Division TEACCH began in 1966 as a Child Research Project at the Department of Psychiatry, in the School of Medicine, at the University of North Carolina.
Eric Schopler and Robert Reichler initially called their programme the “Parents-as-Cotherapists model” (emphasising the importance of parents in delivering the intervention). It was only later that it came to be known as the TEACCH model and/or structured teaching.
In 1972 the North Carolina General Assembly passed legislation which enabled Division TEACCH to become the first comprehensive state-wide community-based programme of services for children and adults on the autism spectrum and other similar developmental conditions.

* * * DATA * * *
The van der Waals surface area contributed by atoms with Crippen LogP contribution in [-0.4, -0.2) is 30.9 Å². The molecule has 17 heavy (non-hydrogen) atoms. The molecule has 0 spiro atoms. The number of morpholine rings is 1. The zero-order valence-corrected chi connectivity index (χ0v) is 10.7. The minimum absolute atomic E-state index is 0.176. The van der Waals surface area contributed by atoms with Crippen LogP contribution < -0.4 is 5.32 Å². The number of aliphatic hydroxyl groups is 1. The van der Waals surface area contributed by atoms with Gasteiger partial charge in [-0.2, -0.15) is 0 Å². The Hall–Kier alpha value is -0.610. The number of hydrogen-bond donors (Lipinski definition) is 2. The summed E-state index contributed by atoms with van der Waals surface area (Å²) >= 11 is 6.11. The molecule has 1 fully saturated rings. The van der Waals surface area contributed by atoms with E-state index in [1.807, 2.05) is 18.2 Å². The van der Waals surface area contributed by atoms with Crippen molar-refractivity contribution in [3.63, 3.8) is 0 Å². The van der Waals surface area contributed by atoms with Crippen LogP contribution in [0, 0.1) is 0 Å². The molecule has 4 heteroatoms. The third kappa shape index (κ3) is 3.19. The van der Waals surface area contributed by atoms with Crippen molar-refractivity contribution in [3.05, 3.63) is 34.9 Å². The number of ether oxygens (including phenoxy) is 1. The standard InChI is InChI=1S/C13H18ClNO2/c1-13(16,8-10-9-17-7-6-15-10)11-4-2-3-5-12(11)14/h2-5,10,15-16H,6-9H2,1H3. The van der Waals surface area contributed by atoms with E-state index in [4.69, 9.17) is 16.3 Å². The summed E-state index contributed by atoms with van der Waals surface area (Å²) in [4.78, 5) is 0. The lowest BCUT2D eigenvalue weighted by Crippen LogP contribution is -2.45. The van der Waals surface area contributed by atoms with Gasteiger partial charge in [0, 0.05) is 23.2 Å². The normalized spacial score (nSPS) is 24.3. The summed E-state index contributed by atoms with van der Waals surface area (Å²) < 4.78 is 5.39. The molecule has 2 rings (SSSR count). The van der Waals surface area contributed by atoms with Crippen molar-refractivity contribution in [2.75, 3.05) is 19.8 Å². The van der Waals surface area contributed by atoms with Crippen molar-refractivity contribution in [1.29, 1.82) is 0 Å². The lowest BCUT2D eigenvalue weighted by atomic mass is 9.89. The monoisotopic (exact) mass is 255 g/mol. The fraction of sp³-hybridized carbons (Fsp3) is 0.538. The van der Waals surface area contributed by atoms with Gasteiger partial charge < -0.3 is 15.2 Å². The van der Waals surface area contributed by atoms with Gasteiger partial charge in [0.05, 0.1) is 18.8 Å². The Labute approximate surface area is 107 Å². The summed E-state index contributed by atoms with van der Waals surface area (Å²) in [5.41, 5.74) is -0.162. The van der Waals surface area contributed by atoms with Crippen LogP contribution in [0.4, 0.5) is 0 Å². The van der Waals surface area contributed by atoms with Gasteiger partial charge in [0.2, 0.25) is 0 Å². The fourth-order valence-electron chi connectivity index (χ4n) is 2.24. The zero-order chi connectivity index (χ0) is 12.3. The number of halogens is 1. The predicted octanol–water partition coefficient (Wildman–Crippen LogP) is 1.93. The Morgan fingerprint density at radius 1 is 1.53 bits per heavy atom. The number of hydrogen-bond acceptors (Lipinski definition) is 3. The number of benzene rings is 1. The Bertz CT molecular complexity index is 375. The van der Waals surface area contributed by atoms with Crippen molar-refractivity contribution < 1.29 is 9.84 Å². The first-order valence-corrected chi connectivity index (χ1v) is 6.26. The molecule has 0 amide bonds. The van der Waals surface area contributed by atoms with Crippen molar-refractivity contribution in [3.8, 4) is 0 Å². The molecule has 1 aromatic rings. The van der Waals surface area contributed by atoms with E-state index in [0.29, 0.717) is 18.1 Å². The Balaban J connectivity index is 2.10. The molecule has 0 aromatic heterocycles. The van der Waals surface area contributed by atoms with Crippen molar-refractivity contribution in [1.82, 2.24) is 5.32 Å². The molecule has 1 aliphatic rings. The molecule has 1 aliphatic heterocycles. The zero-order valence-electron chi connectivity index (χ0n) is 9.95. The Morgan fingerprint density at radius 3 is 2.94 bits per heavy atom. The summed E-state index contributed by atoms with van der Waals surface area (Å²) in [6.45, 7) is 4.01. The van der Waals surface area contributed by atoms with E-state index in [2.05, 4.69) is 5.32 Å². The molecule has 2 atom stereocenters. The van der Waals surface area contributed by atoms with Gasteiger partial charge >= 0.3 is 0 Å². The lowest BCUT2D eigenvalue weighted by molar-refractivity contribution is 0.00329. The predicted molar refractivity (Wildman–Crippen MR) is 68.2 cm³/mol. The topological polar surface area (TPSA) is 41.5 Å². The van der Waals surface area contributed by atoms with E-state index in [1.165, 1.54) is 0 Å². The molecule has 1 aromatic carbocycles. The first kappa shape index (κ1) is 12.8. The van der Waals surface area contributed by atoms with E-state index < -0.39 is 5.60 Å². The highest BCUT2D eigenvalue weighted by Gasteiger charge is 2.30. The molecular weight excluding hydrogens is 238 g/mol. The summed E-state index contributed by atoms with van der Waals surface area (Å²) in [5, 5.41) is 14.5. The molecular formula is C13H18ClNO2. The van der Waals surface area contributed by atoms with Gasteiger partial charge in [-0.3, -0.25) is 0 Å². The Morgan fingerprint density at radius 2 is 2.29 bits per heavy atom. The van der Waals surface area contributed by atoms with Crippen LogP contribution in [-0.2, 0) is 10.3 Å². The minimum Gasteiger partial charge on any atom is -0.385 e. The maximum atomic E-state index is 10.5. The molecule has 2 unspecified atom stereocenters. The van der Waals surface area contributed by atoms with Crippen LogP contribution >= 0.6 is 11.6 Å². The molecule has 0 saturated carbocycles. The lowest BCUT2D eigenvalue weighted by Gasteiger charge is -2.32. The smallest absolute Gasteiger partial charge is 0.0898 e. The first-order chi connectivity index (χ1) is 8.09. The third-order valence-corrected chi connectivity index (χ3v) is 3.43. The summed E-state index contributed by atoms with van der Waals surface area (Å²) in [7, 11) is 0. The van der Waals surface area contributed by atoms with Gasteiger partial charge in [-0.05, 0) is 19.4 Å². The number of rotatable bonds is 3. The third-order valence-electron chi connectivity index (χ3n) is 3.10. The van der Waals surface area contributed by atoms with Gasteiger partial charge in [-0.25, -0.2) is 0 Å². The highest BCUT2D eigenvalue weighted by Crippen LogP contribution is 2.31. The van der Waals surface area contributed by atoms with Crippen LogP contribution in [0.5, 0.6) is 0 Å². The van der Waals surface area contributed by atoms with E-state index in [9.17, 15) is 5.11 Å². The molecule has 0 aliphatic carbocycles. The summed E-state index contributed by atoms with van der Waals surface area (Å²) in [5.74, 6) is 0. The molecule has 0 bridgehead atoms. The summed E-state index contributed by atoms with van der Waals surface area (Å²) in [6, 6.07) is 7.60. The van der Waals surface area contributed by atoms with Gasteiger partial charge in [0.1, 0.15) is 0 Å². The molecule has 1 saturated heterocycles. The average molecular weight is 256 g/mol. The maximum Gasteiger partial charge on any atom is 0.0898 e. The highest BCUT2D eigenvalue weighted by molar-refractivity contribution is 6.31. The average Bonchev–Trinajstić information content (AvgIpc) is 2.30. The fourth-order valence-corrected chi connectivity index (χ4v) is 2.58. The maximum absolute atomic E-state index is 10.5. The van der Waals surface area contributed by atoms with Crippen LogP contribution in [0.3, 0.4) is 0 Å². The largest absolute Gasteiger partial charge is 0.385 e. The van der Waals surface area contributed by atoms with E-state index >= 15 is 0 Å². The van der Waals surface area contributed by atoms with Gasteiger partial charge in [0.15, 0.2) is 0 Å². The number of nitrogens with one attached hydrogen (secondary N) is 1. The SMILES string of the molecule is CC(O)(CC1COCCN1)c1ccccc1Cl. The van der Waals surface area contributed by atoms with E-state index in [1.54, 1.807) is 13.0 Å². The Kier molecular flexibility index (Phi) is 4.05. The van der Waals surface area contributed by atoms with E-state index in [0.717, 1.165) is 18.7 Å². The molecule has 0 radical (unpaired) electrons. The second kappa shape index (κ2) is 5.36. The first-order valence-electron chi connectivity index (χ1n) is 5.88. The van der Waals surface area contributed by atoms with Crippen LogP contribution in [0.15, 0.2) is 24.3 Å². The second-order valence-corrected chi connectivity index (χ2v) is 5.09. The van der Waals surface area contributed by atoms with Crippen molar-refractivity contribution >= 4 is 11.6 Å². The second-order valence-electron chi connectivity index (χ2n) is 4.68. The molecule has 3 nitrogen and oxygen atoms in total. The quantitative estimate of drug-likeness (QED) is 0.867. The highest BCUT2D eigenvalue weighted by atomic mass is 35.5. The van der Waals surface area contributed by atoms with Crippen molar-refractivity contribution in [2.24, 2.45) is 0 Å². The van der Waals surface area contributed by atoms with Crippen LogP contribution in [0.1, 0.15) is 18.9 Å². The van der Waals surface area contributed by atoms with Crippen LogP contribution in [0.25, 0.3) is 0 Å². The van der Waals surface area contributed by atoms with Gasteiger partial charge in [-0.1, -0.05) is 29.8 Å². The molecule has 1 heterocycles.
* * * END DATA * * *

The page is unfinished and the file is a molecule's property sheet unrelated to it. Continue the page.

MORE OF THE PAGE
The TEACCH model has since been adopted and adapted by various organisations thought the world. For example, in the UK many schools (including the schools run by The National Autistic Society) incorporate many of the principles of the TEACCH model into their day to day practice. Other organisations have designed named programmes based on the TEACCH model (such as the Forward Steps Early Intervention Programme run by Barnardo’s in the UK).